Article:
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Mark Moody-Stuart Response

Idolatry of the Invisible Hand

 

A Response to Mark Moody-Stuart, Chairman of Anglo American plc, former Chairman of the Royal Dutch/Shell Group, and Chairman of Business Action for Sustainable Development

 

Published in Green Christian, Issue 53, November 2003, pp. 11 - 12

 

By Alastair McIntosh

  

This article was written as an invited response to Mark Moody-Stuart’s interview in the same issue, pp. 8 – 11, entitled “A Year after Johannesburg: Dialogue for Redefinition”.

 

 

They say that “Power denied is power abused”, and so, whenever I read an account such as that of Mark Moody-Stuart’s of the World Business Council for Sustainable Development (WBCSD), I do so wearing power-tinted spectacles. I ask:

 

  • “Who is this person serving?”

  • “What are their values?”

  • “Does the writer confess their own power?”

Let me say that I have never had to walk in the moccasins of Mark Moody-Stuart. Anything that I say using my hereby-confessed power as a critic will embody caricature and half-truth. And so, Mr Moody-Stuart (if I might engage direct address): from that fundamental position of confession and the underlying respect it implies, let me raise four key points.

 

1. You say that “Business is just one such group – no more no less”, in terms of the nine “Major Groups” recognised by the UN. I think this denies power. It presumes symmetry where, actually, there is gross asymmetry. Corporations, unlike most of the other 8 UN Major Groups, have the means to finance political parties and hire teams of lobbyists.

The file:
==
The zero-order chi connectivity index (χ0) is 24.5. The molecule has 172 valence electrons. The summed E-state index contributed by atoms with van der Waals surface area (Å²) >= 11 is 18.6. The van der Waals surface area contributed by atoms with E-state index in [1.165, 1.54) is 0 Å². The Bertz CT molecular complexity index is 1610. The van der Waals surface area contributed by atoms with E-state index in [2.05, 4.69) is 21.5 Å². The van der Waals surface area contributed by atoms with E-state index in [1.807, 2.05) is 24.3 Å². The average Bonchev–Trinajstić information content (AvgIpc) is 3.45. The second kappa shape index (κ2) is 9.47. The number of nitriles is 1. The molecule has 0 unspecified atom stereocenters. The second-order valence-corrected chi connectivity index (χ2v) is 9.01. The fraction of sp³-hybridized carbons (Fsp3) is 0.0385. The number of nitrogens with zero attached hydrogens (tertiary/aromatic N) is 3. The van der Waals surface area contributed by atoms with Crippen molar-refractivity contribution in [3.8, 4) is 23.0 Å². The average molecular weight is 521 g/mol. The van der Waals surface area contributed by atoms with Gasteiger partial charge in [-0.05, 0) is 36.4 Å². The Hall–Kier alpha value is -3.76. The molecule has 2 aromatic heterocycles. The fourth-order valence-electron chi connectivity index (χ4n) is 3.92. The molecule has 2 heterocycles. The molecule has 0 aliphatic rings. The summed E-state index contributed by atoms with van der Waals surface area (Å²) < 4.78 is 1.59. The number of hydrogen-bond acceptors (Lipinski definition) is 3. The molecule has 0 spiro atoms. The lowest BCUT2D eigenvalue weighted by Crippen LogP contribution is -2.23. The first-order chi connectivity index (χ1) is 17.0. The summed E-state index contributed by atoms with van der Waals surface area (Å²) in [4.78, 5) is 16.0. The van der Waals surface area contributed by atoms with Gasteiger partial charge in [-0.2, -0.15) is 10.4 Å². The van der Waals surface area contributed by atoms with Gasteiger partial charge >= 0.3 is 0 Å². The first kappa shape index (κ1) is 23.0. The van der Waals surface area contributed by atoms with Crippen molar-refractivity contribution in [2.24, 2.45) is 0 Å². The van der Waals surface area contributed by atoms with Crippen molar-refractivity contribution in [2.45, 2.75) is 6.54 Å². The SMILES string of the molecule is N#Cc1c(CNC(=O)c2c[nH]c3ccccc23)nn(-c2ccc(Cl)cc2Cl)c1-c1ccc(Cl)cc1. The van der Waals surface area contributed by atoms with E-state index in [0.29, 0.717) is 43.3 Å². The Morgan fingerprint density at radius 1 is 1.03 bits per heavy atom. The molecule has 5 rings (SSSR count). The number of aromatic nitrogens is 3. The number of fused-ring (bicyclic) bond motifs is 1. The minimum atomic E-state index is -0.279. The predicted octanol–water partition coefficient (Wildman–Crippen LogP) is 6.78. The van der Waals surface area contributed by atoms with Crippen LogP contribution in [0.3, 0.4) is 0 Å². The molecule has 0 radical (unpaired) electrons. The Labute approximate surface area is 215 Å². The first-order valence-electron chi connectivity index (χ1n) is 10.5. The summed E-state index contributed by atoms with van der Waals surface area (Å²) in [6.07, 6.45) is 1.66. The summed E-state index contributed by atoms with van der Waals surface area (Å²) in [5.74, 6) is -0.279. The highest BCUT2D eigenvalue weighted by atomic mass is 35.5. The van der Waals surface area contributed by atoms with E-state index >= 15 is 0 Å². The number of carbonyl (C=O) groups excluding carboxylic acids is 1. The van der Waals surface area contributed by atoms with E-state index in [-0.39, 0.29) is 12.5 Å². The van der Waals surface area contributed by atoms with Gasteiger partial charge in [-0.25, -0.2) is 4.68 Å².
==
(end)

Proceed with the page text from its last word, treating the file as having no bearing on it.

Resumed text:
The driving principle of neo-Conservative politics since the seventies has been to “get Government off our backs”. Unfortunately, this has merely cleared the way for business to piggy-back on social and natural “capital”. The sin of usury (Luke 6:34-35 etc.) – the driving engine of capitalism – has been canonised. Limited liability status allows corporations a degree of ultimate limited responsibility such as few other forms of social organisation can entertain.

 

We have been persuaded, by all the psychodynamic tools that mass persuasion can throw at us, that “business is good for you” and that Adam Smith’s “invisible hand” of the Market has now replaced God’s “invisible hand” of Providence. This is idolatry – the acceptance of Mammon as pivotal to life. We see it when corporations claim to have “human rights” as has happened in several recent European lawsuits. As such, business is more than “just one such group” amongst equals at the UN. It is, rather, a group that has stolen the show and now wishes to wash its hands clean – using, of course, globally privatised waterTM.

 

2. You repeat the Shibboleth (Judges 12:6) that, “We cannot address long term questions of sustainable development, including poverty, without helping economies and employment opportunities to grow. Business has a key contribution to make …”

 

Embedded in this construct is the “catching up” model of poverty. It also overlooks the mathematical impossibility of sustained exponential economic growth. You say nothing about curbing the profligacy of the rich; only an implied shift towards aping of their mores.

 

Material economic growth can only relieve poverty in a sustainable manner if it is paid for by a reduction in the material consumption of the rich, so that all converge towards the Earth’s carrying capacity. The rich must shift from quantitative material consumption to qualitative inner fulfilment in seeking to enhance their quality of life. It means turning around Erich Fromm’s maxim that “To have is to be.”